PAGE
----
That and using ! is more consistent with what the C family of languages typically does. C-derived languages don't typically try to make sentences like "is not" would do. Having is and !is is also more consistent with == and !=. "is not" wouldn't really fit the rest of the language. Ultimately, how you feel about it probably comes down primarily to taste and what you're used to, but I'm sure that Walter would have wanted to avoid adding an extra keyword just for this. So, I would have expected him to reject "is not" on that basis, but my guess is that he never even considered it. Once he'd decided on is, !is was probably simply the obvious choice given the other operators that D has and Walter's C/C++ background. - Jonathan M Davis
Jan 07
parent reply kdevel <kdevel vogtner.de> writes:
On Thursday, 7 January 2021 at 22:42:40 UTC, Jonathan M Davis 
wrote:

[...]

 That and using ! is more consistent with what the C family of 
 languages typically does. C-derived languages don't typically 
 try to make sentences like "is not" would do. Having is and !is 
 is also more consistent with == and !=. "is not" wouldn't 
 really fit the rest of the language.
Idiomatic C is of course [1] char *p = ... if (p) ... This form seems to be applicable for pointers in D, too. And also for class variables class C { ... C c; I wonder if there is a difference between if (c) and if (c ! is null). [1] https://stackoverflow.com/questions/3825668/checking-for-null-pointer-in-c-c/3825704#3825704
Jan 09
parent reply Jonathan M Davis <newsgroup.d jmdavisprog.com> writes:
On Saturday, January 9, 2021 2:02:33 PM MST kdevel via Digitalmars-d wrote:
 On Thursday, 7 January 2021 at 22:42:40 UTC, Jonathan M Davis
 wrote:

 [...]

 That and using ! is more consistent with what the C family of
 languages typically does. C-derived languages don't typically
 try to make sentences like "is not" would do. Having is and !is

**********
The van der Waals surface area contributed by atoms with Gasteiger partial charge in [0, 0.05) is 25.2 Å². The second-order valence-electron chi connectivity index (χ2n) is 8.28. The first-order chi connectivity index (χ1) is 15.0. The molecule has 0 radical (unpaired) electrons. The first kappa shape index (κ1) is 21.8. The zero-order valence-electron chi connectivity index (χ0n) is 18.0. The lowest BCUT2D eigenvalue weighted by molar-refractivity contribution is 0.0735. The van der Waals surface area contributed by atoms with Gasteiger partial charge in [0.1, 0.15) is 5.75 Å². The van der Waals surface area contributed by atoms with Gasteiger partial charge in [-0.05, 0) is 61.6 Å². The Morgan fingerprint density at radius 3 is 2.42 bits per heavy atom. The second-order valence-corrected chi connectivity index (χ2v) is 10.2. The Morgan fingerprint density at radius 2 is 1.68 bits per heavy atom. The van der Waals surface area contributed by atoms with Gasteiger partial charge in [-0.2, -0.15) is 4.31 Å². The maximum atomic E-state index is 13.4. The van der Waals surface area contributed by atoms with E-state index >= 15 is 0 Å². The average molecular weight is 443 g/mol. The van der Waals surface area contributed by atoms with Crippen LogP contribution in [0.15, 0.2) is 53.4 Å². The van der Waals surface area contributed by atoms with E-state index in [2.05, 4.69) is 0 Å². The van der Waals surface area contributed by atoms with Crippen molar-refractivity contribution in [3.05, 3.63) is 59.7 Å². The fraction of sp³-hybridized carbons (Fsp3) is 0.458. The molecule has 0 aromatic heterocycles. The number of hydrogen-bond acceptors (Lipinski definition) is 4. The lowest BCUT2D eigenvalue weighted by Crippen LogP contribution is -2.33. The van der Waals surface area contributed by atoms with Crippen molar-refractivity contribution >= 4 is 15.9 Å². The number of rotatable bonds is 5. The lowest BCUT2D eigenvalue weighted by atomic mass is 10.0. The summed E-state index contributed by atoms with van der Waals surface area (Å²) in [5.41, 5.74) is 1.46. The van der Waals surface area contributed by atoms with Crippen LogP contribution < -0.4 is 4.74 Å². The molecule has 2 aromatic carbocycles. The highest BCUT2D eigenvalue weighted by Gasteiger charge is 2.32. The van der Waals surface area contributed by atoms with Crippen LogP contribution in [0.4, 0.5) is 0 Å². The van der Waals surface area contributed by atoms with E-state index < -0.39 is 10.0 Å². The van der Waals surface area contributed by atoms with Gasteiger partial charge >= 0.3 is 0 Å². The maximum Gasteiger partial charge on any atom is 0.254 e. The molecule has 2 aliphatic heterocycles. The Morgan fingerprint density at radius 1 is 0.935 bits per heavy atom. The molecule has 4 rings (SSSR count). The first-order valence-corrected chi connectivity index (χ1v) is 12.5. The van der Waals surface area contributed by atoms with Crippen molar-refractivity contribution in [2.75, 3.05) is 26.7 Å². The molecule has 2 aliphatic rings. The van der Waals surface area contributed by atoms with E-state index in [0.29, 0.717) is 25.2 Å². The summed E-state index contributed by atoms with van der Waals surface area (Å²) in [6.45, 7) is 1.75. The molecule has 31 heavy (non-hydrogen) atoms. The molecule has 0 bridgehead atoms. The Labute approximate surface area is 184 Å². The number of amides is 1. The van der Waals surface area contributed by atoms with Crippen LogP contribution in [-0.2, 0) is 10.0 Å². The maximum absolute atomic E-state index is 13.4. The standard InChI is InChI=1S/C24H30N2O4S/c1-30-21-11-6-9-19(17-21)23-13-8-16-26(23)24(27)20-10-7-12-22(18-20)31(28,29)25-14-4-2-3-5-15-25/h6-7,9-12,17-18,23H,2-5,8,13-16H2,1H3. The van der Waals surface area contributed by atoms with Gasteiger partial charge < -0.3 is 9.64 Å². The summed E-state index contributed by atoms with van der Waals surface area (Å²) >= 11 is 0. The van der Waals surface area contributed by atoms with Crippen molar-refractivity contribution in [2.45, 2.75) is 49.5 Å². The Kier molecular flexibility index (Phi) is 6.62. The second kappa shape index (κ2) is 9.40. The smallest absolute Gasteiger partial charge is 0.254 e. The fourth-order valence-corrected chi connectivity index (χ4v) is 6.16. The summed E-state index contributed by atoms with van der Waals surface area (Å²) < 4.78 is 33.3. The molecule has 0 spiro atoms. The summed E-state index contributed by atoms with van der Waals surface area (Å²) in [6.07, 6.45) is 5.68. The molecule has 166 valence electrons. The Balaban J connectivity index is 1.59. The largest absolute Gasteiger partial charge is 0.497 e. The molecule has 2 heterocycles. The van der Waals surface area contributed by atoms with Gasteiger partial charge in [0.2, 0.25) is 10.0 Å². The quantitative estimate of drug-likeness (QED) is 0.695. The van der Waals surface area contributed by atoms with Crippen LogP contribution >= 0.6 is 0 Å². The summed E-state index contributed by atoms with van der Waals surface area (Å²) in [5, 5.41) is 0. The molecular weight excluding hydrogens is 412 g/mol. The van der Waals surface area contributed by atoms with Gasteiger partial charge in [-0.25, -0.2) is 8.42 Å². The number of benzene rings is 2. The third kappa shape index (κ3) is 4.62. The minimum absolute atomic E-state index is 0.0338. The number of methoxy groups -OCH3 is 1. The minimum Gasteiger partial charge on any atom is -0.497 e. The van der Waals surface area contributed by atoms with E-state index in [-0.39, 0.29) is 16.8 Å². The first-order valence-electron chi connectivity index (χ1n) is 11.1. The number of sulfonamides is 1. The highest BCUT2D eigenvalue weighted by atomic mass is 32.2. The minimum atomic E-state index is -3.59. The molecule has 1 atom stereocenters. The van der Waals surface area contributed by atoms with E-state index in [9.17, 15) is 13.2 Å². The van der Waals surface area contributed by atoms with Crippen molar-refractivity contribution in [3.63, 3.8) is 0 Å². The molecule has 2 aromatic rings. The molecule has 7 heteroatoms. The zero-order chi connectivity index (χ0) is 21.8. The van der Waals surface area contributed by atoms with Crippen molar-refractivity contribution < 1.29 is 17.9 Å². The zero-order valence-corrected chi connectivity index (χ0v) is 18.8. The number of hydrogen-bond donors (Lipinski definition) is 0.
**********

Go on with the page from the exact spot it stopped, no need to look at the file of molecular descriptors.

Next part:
is also more consistent with == and !=. "is not" wouldn't
 really fit the rest of the language.
Idiomatic C is of course [1] char *p = ... if (p) ... This form seems to be applicable for pointers in D, too. And also for class variables class C { ... C c; I wonder if there is a difference between if (c) and if (c ! is null). [1] https://stackoverflow.com/questions/3825668/checking-for-null-pointer-in-c-c
IIRC, if the class overrides opCast for bool, then if(c) will cast the object to bool and use the result for the if condition, whereas if(c !is null) always checks whether the reference is null. - Jonathan M Davis
Jan 10
next sibling parent reply kdevel <kdevel vogtner.de> writes:
On Sunday, 10 January 2021 at 10:42:48 UTC, Jonathan M Davis 
wrote:

[...]

 IIRC, if the class overrides opCast for bool, then

     if(c)

 will cast the object to bool and use the result for the if 
 condition,
Well, no: ```null.d import std.stdio: writeln; class C { bool opCast () { return true; } } void bar (C c) { if (c) writeln (3); else writeln (2); } void foo (ref C c) { if (c) writeln (5); else writeln (4); } void main () { C c; // null ref if (c) writeln (1); else writeln (0); bar (c); foo (c); auto x = cast (bool) c; // crash as expected } ``` $ ./null 0 2 4 Segmentation fault BTW: Correctly using variables of class or in case below of AA type takes some getting used to. A few day ago I ran into a bug with a helper function "merge" in a context like this: ```ini.d import std.stdio; void merge(T) (T a, T b) { foreach (k, v; b) { if (k in a) throw new Exception ("key <" ~ k ~ "> already set"); a[k] = v; } } void main () { string[string] data; data = ["a": "A"]; // <---- comment me out! (*) auto other_data = ["x": "X"]; data.merge (other_data); writeln (data); } ``` As expected one gets: $ dmd ini.d && ./ini ["a":"A", "x":"X"] Now it happened that in the course of development there was a code path in which data was not initialized (*). Guess what the output was! $ dmd ini.d && ./ini [] A void merge(T) (ref T a, T b) is required to cover the uninitialzed case. That was a rather surprising experience.
Jan 10
parent reply Paul Backus <snarwin gmail.com> writes:
On Sunday, 10 January 2021 at 14:40:04 UTC, kdevel wrote:
 On Sunday, 10 January 2021 at 10:42:48 UTC, Jonathan M Davis 
 wrote:

 [...]

 IIRC, if the class overrides opCast for bool, then

     if(c)

 will cast the object to bool and use the result for the if 
 condition,
Well, no: ```null.d import std.stdio: writeln; class C { bool opCast () { return true; } }
Your opCast has the wrong signature. It should be: bool opCast(T : bool)()
Jan 10
parent reply kdevel <kdevel vogtner.de> writes:
On Sunday, 10 January 2021 at 16:44:29 UTC, Paul Backus wrote:

[...]

 Your opCast has the wrong signature.
"Wrong" in what respect?
 It should be:

     bool opCast(T : bool)()